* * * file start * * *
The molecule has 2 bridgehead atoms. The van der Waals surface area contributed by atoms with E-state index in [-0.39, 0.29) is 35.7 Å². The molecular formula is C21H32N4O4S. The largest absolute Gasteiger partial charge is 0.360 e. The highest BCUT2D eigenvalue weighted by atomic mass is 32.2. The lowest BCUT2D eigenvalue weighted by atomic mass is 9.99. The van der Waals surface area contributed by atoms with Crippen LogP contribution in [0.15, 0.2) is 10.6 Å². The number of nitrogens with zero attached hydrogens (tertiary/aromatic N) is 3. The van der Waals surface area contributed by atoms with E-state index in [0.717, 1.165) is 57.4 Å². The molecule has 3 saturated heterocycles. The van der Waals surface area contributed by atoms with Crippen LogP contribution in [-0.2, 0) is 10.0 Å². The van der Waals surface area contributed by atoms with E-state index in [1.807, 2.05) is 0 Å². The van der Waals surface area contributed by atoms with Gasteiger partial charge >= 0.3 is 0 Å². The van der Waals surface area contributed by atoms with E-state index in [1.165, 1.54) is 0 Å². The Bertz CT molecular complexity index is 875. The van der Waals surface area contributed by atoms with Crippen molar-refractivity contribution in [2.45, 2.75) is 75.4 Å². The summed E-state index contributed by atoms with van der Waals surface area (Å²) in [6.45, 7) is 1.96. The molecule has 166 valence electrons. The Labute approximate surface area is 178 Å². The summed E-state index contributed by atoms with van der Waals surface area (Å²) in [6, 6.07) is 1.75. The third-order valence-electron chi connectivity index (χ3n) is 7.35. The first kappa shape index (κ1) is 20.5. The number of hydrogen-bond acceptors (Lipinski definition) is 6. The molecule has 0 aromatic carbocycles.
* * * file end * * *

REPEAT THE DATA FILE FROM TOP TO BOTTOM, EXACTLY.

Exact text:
The molecule has 2 bridgehead atoms. The van der Waals surface area contributed by atoms with E-state index in [-0.39, 0.29) is 35.7 Å². The molecular formula is C21H32N4O4S. The largest absolute Gasteiger partial charge is 0.360 e. The highest BCUT2D eigenvalue weighted by atomic mass is 32.2. The lowest BCUT2D eigenvalue weighted by atomic mass is 9.99. The van der Waals surface area contributed by atoms with Crippen LogP contribution in [0.15, 0.2) is 10.6 Å². The number of nitrogens with zero attached hydrogens (tertiary/aromatic N) is 3. The van der Waals surface area contributed by atoms with E-state index in [0.717, 1.165) is 57.4 Å². The molecule has 3 saturated heterocycles. The van der Waals surface area contributed by atoms with Crippen LogP contribution in [-0.2, 0) is 10.0 Å². The van der Waals surface area contributed by atoms with E-state index in [1.807, 2.05) is 0 Å². The van der Waals surface area contributed by atoms with Gasteiger partial charge >= 0.3 is 0 Å². The van der Waals surface area contributed by atoms with E-state index in [1.165, 1.54) is 0 Å². The Bertz CT molecular complexity index is 875. The van der Waals surface area contributed by atoms with Crippen molar-refractivity contribution in [2.45, 2.75) is 75.4 Å². The summed E-state index contributed by atoms with van der Waals surface area (Å²) in [6.45, 7) is 1.96. The molecule has 166 valence electrons. The Labute approximate surface area is 178 Å². The summed E-state index contributed by atoms with van der Waals surface area (Å²) in [6, 6.07) is 1.75. The third-order valence-electron chi connectivity index (χ3n) is 7.35. The first kappa shape index (κ1) is 20.5. The number of hydrogen-bond acceptors (Lipinski definition) is 6. The molecule has 0 aromatic carbocycles.